#8 `subbash/prompt`: Length of detached HEAD hash

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opened 1 year ago by tukusejssirs · 2 comments

Default length of hash in git is 7 characters or, when there are many objects, it is automatically set to the lowest possible characters (although at least 7).

This may be overridden (either globally or per repo or as a command option) to any number (length) and the same rule applies: if you set it to 3 chars and there are more then 4095 (fff in hex) objects, it outputs 4 chars for every hash).

Now to the suggestion: create a variable hashSize (or a name of your choice) in the prompt function (e.g. right after PS1="") and then use it in line 138 as GBranch="($(echo ${GStatus} | awk 'match($0,/branch.oid [0-9a-fA-F]+/) {print substr($0,RSTART+11,RLENGTH-11)}' | cut -c1-$hashSize))".

However, there is one problem: possible colisions.

If I get hash of length of 4 chars in one of my repos, I get 4 chars; but when of 2 chars, the result is a hash of length of 4 chars, because git takes care of colisions:

$ git rev-parse --short=4 HEAD
ea4a

$ git rev-parse --short=2 HEAD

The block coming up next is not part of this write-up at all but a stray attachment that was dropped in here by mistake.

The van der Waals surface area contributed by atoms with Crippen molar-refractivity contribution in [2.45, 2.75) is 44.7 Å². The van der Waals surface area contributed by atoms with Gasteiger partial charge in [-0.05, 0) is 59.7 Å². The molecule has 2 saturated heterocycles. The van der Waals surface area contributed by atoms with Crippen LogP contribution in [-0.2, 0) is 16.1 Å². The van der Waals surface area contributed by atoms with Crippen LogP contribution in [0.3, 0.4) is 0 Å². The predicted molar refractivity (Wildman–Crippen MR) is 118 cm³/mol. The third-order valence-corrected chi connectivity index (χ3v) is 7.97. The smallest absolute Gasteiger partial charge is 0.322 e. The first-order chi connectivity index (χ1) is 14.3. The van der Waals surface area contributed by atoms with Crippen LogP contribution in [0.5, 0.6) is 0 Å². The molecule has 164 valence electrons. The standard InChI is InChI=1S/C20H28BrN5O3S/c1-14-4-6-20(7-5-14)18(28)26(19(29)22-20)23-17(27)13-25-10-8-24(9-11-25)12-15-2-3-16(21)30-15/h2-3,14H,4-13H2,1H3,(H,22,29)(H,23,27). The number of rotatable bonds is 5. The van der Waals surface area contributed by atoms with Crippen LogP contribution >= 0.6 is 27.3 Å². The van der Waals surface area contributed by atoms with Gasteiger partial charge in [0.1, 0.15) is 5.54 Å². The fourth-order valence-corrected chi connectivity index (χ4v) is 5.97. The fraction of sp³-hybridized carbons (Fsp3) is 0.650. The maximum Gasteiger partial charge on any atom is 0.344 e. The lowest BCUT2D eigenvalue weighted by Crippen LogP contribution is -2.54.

ea4a

Therefore, you should get the hash this way.

PS—If you want to get the hash of default length (set up either locally or globally in git), you can use git rev-parse --short HEAD.

Default length of hash in `git` is 7 characters or, when there are many objects, it is automatically set to the lowest possible characters (although at least 7). This may be overridden (either globally or per repo or as a command option) to any number (length) and the same rule applies: if you set it to 3 chars and there are more then 4095 (fff in hex) objects, it outputs 4 chars for every hash). Now to the _suggestion_: create a variable `hashSize` (or a name of your choice) in the prompt function (e.g. right after `PS1=""`) and then use it in [line 138](https://notabug.org/demure/dotfiles/src/master/subbash/prompt#L138) as `GBranch="($(echo ${GStatus} | awk 'match($0,/branch.oid [0-9a-fA-F]+/) {print substr($0,RSTART+11,RLENGTH-11)}' | cut -c1-$hashSize))"`. However, there is one problem: possible colisions. If I get hash of length of 4 chars in one of my repos, I get 4 chars; but when of 2 chars, the result is a hash of length of 4 chars, because `git` takes care of colisions: ```bash $ git rev-parse --short=4 HEAD ea4a $ git rev-parse --short=2 HEAD ea4a ``` Therefore, you should get the hash this way. PS—If you want to get the hash of default length (set up either locally or globally in `git`), you can use `git rev-parse --short HEAD`.
demure commented 1 year ago
Owner